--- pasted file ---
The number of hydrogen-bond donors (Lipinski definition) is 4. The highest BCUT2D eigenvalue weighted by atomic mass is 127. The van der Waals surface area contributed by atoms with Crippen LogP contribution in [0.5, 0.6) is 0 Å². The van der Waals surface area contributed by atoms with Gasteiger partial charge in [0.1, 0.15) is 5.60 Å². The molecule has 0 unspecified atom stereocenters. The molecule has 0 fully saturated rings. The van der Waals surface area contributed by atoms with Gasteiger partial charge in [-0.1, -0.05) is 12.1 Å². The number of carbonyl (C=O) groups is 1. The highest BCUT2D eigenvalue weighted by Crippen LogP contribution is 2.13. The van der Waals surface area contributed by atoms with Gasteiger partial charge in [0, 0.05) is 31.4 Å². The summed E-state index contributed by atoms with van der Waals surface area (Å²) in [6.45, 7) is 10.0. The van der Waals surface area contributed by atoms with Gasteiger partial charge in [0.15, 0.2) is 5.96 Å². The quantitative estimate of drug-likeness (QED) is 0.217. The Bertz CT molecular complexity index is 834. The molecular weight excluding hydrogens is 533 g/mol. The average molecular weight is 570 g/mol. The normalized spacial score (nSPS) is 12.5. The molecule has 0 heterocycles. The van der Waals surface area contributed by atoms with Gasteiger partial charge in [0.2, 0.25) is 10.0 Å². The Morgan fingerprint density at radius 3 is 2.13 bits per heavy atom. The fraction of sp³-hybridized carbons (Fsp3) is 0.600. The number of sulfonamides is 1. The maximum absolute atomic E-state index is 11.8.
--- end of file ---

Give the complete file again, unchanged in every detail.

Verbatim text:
The number of hydrogen-bond donors (Lipinski definition) is 4. The highest BCUT2D eigenvalue weighted by atomic mass is 127. The van der Waals surface area contributed by atoms with Crippen LogP contribution in [0.5, 0.6) is 0 Å². The van der Waals surface area contributed by atoms with Gasteiger partial charge in [0.1, 0.15) is 5.60 Å². The molecule has 0 unspecified atom stereocenters. The molecule has 0 fully saturated rings. The van der Waals surface area contributed by atoms with Gasteiger partial charge in [-0.1, -0.05) is 12.1 Å². The number of carbonyl (C=O) groups is 1. The highest BCUT2D eigenvalue weighted by Crippen LogP contribution is 2.13. The van der Waals surface area contributed by atoms with Gasteiger partial charge in [0, 0.05) is 31.4 Å². The summed E-state index contributed by atoms with van der Waals surface area (Å²) in [6.45, 7) is 10.0. The van der Waals surface area contributed by atoms with Gasteiger partial charge in [0.15, 0.2) is 5.96 Å². The quantitative estimate of drug-likeness (QED) is 0.217. The Bertz CT molecular complexity index is 834. The molecular weight excluding hydrogens is 533 g/mol. The average molecular weight is 570 g/mol. The normalized spacial score (nSPS) is 12.5. The molecule has 0 heterocycles. The van der Waals surface area contributed by atoms with Gasteiger partial charge in [0.2, 0.25) is 10.0 Å². The Morgan fingerprint density at radius 3 is 2.13 bits per heavy atom. The fraction of sp³-hybridized carbons (Fsp3) is 0.600. The number of sulfonamides is 1. The maximum absolute atomic E-state index is 11.8.